“Frances Slocum,” portrait, Box 48, Folder 2, W. H. Bass Photo Company Collection, accessed Indiana Historical Society Digital Image Collection, http://images.indianahistory.org/cdm/ref/collection/dc010/id/64

Frances Slocum presented a very singular picturesque appearance. Her toute en semble was unique. She was dressed in a red calico “skirt,” figured with large showy yellow and green folded within the upper part of a “meta-coshee,” or petticoat of black cloth of excellent quality. Her nether limbs were clothed with fady-red leggings, “winged” with green ribbons, and her feet were moccasinless. Kick-ke-se-qua, her daughter, who seemed not to be without some pride for her mother’s appearing to the best advantage, placed a black silk shawl over her shoulders, pinning it in front.

After Winter was done sketching he showed the picture to the family.

Frances looked upon her likeness with complacency. Kick-ke-se-qua eyed it approvingly yet suspiciously – it was a mystery. The widowed daughter, O-son-wa-pak-sin-qua, would not look at it, but turned away from it abruptly when I presented it to her for her inspection as though some evil surrounded it.

Winter then went outside to sketch the surroundings, including Maconaquah’s home. However, as he prepared to sketch he noticed that Maconaquah, her daughters, and her grandchildren were talking on the porch and regarding him warily. Suspecting that they did not want him rendering their home, Winter hurriedly sketched “the important points of the interesting scene.” As he was doing this, Maconaquah approached him and began to speak with him.

She addressed me in the Miami language, which was not comprehensible to me; but her manner of gesticulation was so striking and clear, that it would have been dullness of intellect that could not have understood the desired communication of the wish. I knew by an intuition that there were objections to my proceeding with the sketch. I still worked away, affecting not to comprehend her desires. At last she said in English very emphatically, ‘no good, no good!’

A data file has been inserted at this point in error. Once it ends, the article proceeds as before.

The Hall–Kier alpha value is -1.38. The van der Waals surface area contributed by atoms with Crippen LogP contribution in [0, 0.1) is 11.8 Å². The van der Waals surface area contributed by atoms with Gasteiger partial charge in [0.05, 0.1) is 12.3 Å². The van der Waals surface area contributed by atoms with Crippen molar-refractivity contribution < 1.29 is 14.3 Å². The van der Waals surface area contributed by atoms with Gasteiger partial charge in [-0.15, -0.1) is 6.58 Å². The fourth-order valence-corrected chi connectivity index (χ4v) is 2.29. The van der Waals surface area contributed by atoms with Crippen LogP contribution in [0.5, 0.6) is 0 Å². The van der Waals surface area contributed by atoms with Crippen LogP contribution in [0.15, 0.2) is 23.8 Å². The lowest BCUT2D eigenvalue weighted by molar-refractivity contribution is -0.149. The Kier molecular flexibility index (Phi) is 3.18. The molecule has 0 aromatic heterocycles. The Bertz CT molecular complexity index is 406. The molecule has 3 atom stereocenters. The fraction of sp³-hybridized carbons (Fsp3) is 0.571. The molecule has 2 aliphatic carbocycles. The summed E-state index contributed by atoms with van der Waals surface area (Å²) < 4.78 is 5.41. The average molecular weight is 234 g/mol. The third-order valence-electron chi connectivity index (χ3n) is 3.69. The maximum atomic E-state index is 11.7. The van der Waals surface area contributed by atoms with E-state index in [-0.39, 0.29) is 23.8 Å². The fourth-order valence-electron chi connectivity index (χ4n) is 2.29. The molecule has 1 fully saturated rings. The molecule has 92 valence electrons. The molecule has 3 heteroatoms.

My portfolio I turned downwards, and appealingly gazed at her. She signified by a nod, and a pleasant smile that she was gratified.

On returning to the cabin with the Captive, all the family excepting Kick-ke-se-qua had disappeared. She, however, exclaimed disturbedly, ‘No good! No good house!’

Although not told from Maconaquah’s perspective, Winter’s account gives some insight into her life and her beliefs. While Winter’s writing is clearly biased by his personal view of American Indians, a viewpoint that was common at the time, he does offer information about Maconaquah which, when removed from Winter’s suppositions regarding her motives or thoughts, is incredibly useful. This is also one of very few accounts of Maconaquah which does not come from a member of her birth family. Rather than seeing a young white girl captured and reunited with her family late in life, Winter’s visit and his account of the experience helps to create a better idea of who Maconaquah was when her birth family found her among the Miami, among whom she chose to stay for the remainder of her life.

More information on the history of Maconaquah is available in the review of the Frances Slocum marker.

Sources:

Winter, George. The Journals and Indian Paintings of George Winter. Indianapolis: Indiana Historical Society, 1948.

George Winter to J. Slocum, Logansport, October 14, 1839. George Winter Collection. Archives and Special Collections, Purdue University Libraries. http://e-archives.lib.purdue.edu/cdm/ref/collection/gwinter/id/687